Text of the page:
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Studying developing country business groups: some issues with reference to the Indian case

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  • Mazumdar, Surajit

Abstract

Through a critical review of some of the literature and making use of information relating to Indian groups, the case is made for a more bottom-up, and more historical, approach to the study of the developing country business group. The lack of clarity and unanimity in the conceptualization of the business group, the mismatch between many conceptions and the reality of Indian groups and how avoidable ignorance has led to mistaken conclusions are highlighted. Arguing that these problems stem from an excessive bias towards a top-down method of analyzing business groups, a shift in emphasis towards the concrete investigation of these groups, of their structures and working, and of their evolution over time, is urged.

Suggested Citation

  • Mazumdar, Surajit, 2011. "Studying developing country business groups: some issues with reference to the Indian case," MPRA Paper 38906, University Library of Munich, Germany.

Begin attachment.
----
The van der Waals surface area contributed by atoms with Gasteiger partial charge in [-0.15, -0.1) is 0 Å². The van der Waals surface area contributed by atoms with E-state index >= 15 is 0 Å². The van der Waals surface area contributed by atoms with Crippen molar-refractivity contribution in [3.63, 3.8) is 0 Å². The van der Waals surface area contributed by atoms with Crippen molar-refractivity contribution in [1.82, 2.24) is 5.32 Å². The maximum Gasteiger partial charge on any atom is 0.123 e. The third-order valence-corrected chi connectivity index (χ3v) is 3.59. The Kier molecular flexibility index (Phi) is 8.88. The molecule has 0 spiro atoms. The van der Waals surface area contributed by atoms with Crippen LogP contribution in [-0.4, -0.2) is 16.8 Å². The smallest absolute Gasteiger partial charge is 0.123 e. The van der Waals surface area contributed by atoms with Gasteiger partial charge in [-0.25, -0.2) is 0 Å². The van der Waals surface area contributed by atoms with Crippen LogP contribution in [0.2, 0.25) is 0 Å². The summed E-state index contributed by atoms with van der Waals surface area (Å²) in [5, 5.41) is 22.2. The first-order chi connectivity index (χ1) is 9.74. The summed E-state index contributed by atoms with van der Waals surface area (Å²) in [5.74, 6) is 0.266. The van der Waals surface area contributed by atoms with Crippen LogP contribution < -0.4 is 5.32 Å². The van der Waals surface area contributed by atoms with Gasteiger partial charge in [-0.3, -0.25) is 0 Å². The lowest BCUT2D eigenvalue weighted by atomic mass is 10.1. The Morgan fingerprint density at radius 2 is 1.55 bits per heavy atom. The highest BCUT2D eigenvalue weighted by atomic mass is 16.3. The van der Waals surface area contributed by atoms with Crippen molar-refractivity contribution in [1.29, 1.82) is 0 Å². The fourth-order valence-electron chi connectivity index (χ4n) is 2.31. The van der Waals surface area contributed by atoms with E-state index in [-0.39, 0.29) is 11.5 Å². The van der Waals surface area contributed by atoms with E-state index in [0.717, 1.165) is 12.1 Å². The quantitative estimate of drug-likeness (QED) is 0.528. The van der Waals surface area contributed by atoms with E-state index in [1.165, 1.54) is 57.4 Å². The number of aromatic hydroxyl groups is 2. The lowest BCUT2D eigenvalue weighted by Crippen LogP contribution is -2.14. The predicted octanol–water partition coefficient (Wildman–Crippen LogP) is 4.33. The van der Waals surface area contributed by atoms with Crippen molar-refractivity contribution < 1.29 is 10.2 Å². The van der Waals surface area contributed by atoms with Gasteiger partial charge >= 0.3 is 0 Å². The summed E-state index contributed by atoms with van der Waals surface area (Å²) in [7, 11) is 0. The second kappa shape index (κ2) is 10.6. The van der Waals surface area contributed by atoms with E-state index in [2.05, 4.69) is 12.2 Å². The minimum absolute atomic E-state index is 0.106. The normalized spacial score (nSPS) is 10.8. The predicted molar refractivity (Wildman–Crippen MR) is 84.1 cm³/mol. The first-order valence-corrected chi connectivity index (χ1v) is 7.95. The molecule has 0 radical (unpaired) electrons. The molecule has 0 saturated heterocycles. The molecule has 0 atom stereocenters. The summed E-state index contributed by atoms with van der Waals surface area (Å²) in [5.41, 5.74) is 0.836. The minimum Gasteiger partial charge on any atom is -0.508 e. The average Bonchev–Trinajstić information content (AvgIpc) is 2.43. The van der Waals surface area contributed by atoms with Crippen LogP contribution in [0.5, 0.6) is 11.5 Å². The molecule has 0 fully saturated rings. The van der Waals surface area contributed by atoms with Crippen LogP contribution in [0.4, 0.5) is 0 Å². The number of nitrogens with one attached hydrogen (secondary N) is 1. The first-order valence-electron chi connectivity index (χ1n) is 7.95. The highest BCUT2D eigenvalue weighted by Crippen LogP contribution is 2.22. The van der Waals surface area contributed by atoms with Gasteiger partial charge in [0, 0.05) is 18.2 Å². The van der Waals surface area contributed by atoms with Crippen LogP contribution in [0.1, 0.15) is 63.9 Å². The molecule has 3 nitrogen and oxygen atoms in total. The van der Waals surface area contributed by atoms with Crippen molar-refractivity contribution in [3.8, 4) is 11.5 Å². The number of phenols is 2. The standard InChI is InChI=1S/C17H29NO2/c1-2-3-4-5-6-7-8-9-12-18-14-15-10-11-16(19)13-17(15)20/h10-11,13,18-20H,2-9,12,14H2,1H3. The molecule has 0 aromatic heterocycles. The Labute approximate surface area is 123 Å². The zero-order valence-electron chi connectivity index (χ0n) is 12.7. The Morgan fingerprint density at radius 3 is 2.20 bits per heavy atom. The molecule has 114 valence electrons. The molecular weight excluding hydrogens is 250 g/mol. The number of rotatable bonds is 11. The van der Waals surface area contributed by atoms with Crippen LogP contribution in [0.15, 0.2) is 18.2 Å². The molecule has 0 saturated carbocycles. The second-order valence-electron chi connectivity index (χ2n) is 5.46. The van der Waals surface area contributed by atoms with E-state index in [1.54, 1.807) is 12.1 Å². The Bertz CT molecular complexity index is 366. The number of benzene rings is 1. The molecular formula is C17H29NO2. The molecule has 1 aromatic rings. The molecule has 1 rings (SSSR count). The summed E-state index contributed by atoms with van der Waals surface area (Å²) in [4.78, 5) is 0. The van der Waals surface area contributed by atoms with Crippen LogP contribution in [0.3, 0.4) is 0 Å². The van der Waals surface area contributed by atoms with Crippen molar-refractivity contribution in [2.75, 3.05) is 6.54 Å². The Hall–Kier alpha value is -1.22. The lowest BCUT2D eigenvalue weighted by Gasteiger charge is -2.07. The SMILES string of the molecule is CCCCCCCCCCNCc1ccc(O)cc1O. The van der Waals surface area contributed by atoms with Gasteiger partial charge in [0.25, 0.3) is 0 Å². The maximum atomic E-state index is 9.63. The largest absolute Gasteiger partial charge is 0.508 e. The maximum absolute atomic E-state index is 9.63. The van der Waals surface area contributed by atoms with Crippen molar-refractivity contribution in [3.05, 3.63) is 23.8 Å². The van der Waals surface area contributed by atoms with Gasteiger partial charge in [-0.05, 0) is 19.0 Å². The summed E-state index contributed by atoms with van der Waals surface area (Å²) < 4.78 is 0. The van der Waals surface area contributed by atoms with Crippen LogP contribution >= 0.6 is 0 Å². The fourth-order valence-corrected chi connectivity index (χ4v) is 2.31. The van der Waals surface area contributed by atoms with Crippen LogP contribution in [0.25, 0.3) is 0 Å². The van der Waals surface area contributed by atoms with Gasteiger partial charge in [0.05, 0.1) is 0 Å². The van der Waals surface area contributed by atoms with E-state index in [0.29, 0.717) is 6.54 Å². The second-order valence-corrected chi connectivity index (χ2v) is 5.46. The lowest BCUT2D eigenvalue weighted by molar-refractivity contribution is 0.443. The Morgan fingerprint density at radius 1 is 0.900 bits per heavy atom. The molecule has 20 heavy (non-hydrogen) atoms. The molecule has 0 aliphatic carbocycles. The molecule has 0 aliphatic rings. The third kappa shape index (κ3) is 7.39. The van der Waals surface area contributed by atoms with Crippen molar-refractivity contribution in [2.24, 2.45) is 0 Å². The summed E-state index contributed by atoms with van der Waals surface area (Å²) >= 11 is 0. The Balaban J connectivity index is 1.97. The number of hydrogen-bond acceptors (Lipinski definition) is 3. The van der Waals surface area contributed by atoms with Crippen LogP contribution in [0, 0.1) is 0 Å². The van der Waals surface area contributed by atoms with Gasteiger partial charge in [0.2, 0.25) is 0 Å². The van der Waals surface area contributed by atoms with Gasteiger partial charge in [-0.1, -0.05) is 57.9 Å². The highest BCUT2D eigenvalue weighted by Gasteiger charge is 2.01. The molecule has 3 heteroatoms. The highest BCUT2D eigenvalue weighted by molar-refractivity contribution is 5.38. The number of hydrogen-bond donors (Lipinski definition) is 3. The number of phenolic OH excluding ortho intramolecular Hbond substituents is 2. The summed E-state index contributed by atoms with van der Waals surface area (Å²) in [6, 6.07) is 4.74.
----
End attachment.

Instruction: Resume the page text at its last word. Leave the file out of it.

• Handle: RePEc:pra:mprapa:38906
    as

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    File URL: https://mpra.ub.uni-muenchen.de/38906/1/MPRA_paper_38906.pdf
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    References listed on IDEAS

    as
    1. Marianne Bertrand & Paras Mehta & Sendhil Mullainathan, 2002. "Ferreting out Tunneling: An Application to Indian Business Groups," The Quarterly Journal of Economics, Oxford University Press, vol. 117(1), pages 121-148.
    2. Tarun Khanna & Krishna Palepu, 2000. "Is Group Affiliation Profitable in Emerging Markets? An Analysis of Diversified Indian Business Groups," Journal of Finance, American Finance Association, vol. 55(2), pages 867-891, April.
    3. Granovetter, Mark, 1995. "Coase Revisited: Business Groups in the Modern Economy," Industrial and Corporate Change, Oxford University Press, vol. 4(1), pages 93-130.
    4. Alvaro Cuervo-Cazurra, 2006. "Business groups and their types," Asia Pacific Journal of Management, Springer, vol. 23(4), pages 419-437, December.
    5. Tarun Khanna & Yishay Yafeh, 2007. "Business Groups in Emerging Markets: Paragons or Parasites?," Journal of Economic Literature, American Economic Association, vol. 45(2), pages 331-372, June.
    6. Ghemawat, Pankaj & Khanna, Tarun, 1998. "The Nature of Diversified Business Groups: A Research Design and Two Case Studies," Journal of Industrial Economics, Wiley Blackwell, vol. 46(1), pages 35-61, March.
    Full references (including those not matched with items on IDEAS)

    More about this item

    Keywords

    business groups; developing countries; India;

    JEL classification:

    • L2 - Industrial Organization - - Firm Objectives, Organization, and Behavior

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